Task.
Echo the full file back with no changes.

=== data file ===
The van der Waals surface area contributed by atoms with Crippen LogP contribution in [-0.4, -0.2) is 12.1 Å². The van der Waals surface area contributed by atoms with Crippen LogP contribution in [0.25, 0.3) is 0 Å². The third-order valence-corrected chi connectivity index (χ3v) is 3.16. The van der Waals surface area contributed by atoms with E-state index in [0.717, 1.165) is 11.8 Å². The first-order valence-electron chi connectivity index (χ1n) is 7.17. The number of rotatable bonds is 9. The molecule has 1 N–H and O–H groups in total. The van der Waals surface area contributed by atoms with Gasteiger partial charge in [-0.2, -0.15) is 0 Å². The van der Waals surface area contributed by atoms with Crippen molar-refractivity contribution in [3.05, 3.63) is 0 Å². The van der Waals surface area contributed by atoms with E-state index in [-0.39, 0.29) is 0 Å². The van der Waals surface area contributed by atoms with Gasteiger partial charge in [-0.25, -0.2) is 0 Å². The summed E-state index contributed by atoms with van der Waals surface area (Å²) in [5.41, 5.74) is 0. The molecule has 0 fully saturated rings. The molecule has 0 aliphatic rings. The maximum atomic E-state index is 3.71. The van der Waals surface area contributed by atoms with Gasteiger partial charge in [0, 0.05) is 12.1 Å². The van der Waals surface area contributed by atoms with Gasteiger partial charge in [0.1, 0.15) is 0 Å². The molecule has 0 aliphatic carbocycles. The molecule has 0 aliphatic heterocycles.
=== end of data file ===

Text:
The van der Waals surface area contributed by atoms with Crippen LogP contribution in [-0.4, -0.2) is 12.1 Å². The van der Waals surface area contributed by atoms with Crippen LogP contribution in [0.25, 0.3) is 0 Å². The third-order valence-corrected chi connectivity index (χ3v) is 3.16. The van der Waals surface area contributed by atoms with E-state index in [0.717, 1.165) is 11.8 Å². The first-order valence-electron chi connectivity index (χ1n) is 7.17. The number of rotatable bonds is 9. The molecule has 1 N–H and O–H groups in total. The van der Waals surface area contributed by atoms with Gasteiger partial charge in [-0.2, -0.15) is 0 Å². The van der Waals surface area contributed by atoms with Crippen molar-refractivity contribution in [3.05, 3.63) is 0 Å². The van der Waals surface area contributed by atoms with E-state index in [-0.39, 0.29) is 0 Å². The van der Waals surface area contributed by atoms with Gasteiger partial charge in [-0.25, -0.2) is 0 Å². The summed E-state index contributed by atoms with van der Waals surface area (Å²) in [5.41, 5.74) is 0. The molecule has 0 fully saturated rings. The molecule has 0 aliphatic rings. The maximum atomic E-state index is 3.71. The van der Waals surface area contributed by atoms with Gasteiger partial charge in [0, 0.05) is 12.1 Å². The van der Waals surface area contributed by atoms with Gasteiger partial charge in [0.1, 0.15) is 0 Å². The molecule has 0 aliphatic carbocycles. The molecule has 0 aliphatic heterocycles.